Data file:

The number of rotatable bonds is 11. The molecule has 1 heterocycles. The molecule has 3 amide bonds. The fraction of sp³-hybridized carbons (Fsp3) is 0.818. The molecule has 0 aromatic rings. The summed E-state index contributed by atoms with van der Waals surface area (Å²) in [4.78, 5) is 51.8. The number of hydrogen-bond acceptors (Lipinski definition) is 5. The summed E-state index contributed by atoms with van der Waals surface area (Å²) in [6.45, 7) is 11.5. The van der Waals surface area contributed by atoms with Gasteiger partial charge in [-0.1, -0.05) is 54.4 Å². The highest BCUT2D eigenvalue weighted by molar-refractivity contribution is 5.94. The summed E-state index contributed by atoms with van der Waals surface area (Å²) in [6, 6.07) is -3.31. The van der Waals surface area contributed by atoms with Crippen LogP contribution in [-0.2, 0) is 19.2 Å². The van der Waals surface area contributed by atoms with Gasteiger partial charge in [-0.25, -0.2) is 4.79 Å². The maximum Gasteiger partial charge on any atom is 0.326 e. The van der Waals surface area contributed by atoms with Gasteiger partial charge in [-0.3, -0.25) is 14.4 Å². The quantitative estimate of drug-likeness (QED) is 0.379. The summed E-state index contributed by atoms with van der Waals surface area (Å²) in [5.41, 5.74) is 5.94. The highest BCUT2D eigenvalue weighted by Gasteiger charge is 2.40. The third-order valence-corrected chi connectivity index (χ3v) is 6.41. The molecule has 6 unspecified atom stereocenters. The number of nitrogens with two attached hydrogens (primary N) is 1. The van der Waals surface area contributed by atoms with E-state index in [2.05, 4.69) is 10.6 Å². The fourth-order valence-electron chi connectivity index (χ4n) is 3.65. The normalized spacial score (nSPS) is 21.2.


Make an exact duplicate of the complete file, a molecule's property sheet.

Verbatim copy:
The number of rotatable bonds is 11. The molecule has 1 heterocycles. The molecule has 3 amide bonds. The fraction of sp³-hybridized carbons (Fsp3) is 0.818. The molecule has 0 aromatic rings. The summed E-state index contributed by atoms with van der Waals surface area (Å²) in [4.78, 5) is 51.8. The number of hydrogen-bond acceptors (Lipinski definition) is 5. The summed E-state index contributed by atoms with van der Waals surface area (Å²) in [6.45, 7) is 11.5. The van der Waals surface area contributed by atoms with Gasteiger partial charge in [-0.1, -0.05) is 54.4 Å². The highest BCUT2D eigenvalue weighted by molar-refractivity contribution is 5.94. The summed E-state index contributed by atoms with van der Waals surface area (Å²) in [6, 6.07) is -3.31. The van der Waals surface area contributed by atoms with Crippen LogP contribution in [-0.2, 0) is 19.2 Å². The van der Waals surface area contributed by atoms with Gasteiger partial charge in [-0.25, -0.2) is 4.79 Å². The maximum Gasteiger partial charge on any atom is 0.326 e. The van der Waals surface area contributed by atoms with Gasteiger partial charge in [-0.3, -0.25) is 14.4 Å². The quantitative estimate of drug-likeness (QED) is 0.379. The summed E-state index contributed by atoms with van der Waals surface area (Å²) in [5.41, 5.74) is 5.94. The highest BCUT2D eigenvalue weighted by Gasteiger charge is 2.40. The third-order valence-corrected chi connectivity index (χ3v) is 6.41. The molecule has 6 unspecified atom stereocenters. The number of nitrogens with two attached hydrogens (primary N) is 1. The van der Waals surface area contributed by atoms with E-state index in [2.05, 4.69) is 10.6 Å². The fourth-order valence-electron chi connectivity index (χ4n) is 3.65. The normalized spacial score (nSPS) is 21.2.